Data and AI
This e-retailer is a top-3 player in the Netherlands which serves 1.7 mil customers per year with a combined total of 145 mil site visits. On top of that, the e-retailer experiences customer interactions such as the opening of and clicking in e-mailings, calls to the contact center, and the reviews that are written on comparison sites. This large e-retailer worked together with Xebia to implement smart personalization algorithms in its new e-commerce platform. These algorithms allow the organization to respond in near real-time to individual customer interactions during the customer journey.
Consolidating data from legacy systems
The technology to store and analyze customer data in near real-time on one integrated platform has become available at low-cost in almost the blink of an eye. Although every organization with large datasets looks into the opportunities of extracting value from data, not every organization is capable of actually creating solutions on top of their data.
It proves to be rather difficult to consolidate data from various legacy systems and develop solutions that add business value. This large e-retailer took the step, knowing that the technological challenges are only minor compared to everything else. “You need technology, people, and methods”, says their manager of marketing technology.
”Technology might be the easy part. In practice, it proves far more difficult to change ingrained habits and methods. And then we are not even speaking about attracting data scientists capable of extracting value out of data.”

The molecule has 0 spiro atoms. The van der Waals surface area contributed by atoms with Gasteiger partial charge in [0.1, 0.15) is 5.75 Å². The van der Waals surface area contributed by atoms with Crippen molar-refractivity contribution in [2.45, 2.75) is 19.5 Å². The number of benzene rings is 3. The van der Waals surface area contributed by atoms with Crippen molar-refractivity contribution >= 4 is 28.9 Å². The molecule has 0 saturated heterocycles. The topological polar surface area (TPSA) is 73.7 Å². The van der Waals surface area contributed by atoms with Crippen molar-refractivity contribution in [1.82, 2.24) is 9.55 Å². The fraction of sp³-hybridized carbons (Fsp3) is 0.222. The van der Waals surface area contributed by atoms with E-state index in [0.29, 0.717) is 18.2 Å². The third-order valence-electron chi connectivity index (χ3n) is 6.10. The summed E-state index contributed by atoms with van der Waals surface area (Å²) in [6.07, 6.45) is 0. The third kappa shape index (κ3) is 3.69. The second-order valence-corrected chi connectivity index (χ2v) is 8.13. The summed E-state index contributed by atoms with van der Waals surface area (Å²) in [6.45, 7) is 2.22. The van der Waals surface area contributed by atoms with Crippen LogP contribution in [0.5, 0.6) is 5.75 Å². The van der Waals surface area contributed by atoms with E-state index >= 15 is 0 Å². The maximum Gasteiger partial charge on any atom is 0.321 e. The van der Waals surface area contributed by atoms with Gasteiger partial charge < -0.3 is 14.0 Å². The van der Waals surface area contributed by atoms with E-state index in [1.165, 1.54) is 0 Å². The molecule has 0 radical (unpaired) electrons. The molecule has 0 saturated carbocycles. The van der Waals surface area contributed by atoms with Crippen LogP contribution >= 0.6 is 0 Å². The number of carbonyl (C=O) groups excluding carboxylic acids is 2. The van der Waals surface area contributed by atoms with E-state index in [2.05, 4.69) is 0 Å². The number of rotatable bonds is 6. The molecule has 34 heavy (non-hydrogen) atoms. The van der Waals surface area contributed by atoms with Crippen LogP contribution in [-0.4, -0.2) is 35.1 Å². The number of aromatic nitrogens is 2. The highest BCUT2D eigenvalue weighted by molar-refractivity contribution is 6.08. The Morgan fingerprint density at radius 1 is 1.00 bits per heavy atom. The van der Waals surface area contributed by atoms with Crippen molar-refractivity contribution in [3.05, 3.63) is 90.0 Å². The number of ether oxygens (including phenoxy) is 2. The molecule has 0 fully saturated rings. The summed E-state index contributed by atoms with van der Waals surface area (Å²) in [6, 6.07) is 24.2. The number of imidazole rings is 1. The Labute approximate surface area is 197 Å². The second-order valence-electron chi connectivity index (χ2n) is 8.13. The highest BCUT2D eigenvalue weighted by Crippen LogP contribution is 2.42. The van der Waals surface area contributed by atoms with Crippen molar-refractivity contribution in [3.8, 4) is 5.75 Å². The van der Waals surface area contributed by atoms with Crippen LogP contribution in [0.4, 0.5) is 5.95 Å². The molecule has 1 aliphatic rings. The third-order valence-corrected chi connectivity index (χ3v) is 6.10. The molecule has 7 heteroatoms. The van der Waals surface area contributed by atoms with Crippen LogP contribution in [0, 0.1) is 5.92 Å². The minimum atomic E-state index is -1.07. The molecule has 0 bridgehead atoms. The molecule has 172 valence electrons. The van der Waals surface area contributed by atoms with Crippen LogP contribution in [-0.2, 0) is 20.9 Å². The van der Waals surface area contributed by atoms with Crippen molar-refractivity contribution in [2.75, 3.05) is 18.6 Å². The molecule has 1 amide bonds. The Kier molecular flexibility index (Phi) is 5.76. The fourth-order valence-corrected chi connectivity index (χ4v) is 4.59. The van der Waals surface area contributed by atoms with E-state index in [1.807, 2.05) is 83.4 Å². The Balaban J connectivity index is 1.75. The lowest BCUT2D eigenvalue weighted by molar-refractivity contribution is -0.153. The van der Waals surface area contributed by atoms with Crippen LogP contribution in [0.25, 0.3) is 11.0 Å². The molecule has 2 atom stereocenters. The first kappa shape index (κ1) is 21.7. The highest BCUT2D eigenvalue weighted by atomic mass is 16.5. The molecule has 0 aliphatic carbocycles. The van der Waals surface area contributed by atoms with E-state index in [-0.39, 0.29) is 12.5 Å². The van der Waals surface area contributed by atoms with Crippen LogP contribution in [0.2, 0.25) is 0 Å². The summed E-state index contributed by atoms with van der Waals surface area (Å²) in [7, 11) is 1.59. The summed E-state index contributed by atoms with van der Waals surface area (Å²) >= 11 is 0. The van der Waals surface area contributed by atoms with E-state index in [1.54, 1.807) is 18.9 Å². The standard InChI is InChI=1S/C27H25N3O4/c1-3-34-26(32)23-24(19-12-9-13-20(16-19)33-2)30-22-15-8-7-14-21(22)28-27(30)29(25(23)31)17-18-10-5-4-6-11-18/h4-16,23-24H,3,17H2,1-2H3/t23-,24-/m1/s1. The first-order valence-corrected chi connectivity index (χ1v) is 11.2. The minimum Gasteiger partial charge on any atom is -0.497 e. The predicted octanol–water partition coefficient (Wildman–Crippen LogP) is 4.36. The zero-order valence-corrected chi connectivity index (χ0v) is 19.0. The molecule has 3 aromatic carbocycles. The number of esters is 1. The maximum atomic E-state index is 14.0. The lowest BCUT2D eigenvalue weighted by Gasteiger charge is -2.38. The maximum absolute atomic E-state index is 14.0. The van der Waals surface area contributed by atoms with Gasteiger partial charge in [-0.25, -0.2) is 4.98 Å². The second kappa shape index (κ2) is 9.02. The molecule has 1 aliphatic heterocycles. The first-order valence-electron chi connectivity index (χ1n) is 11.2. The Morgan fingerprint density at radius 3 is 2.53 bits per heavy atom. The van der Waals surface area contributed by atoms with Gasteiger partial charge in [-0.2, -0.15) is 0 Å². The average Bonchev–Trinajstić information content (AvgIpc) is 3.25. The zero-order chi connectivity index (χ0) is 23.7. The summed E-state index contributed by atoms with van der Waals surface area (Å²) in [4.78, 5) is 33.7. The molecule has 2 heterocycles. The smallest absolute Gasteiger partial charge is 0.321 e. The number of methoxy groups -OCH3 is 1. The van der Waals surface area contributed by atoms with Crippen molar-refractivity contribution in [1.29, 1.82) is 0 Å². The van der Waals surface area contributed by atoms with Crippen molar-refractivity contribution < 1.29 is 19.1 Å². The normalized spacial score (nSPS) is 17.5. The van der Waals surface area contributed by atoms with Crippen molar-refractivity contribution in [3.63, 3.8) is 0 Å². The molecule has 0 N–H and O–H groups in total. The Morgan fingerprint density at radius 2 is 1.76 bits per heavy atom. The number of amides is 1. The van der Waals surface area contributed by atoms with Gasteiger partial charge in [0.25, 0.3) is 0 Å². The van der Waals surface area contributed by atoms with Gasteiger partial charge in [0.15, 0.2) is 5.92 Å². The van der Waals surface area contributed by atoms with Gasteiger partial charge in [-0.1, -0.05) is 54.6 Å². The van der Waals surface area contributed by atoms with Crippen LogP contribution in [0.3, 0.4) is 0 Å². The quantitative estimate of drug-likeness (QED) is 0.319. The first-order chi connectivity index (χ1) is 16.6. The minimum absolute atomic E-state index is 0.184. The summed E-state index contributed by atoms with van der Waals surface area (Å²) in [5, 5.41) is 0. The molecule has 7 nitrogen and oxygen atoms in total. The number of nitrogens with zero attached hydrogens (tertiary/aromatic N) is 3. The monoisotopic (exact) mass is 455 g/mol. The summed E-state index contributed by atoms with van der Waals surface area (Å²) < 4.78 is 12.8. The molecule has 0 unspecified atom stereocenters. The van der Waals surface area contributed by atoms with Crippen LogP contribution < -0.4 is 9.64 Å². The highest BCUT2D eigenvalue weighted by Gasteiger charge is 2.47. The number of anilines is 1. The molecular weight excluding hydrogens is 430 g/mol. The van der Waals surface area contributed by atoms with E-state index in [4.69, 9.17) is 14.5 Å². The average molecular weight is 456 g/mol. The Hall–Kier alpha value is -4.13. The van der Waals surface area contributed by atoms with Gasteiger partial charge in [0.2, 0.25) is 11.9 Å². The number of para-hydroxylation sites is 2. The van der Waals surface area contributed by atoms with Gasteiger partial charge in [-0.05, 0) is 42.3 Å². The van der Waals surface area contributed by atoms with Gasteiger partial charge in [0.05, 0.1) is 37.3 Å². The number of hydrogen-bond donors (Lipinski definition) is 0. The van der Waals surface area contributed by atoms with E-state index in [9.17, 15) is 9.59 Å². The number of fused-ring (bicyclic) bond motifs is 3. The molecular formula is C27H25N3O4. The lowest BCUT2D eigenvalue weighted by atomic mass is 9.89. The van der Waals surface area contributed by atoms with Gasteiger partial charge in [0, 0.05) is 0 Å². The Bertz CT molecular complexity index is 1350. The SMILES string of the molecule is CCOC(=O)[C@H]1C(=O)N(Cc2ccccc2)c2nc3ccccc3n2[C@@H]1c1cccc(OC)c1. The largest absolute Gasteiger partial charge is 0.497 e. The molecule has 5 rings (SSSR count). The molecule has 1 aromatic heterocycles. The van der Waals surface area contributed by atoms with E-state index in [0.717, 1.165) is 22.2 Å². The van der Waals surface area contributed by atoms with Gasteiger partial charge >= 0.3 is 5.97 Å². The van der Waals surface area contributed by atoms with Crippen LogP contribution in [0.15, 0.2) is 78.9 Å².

The e-retailer ventured out for partners that were capable of helping the organization with this transition, who were able to implement the right technology and new methods, as well as a new culture, and contacted Xebia.
Completely new e-commerce platform
As mentioned, the turnaround to a DataDriven organization is all about technology, people, and methods. Starting with the technology: the e-commerce platform had been built from the ground up. The organization used to work with many in-house developed applications. For the new platform it was decided they would look for applications that are able to execute one specific aspect of the broad marketing spectrum, with a preference for open-source solutions. Applications that were not available open-source were developed by a software development team. “A patchwork of applications has been developed. All applications are kept together by an in-house developed platform that makes sure that all data from underlying systems becomes available in Hadoop.”
Missing in this configuration still was a solution to capture clickstreams from the website. Ultimately, the organization opted to further develop Divolte, an open source clickstream collector. The smart algorithms themselves are not in the open source tool Divolte, but are developed based on the data it collects.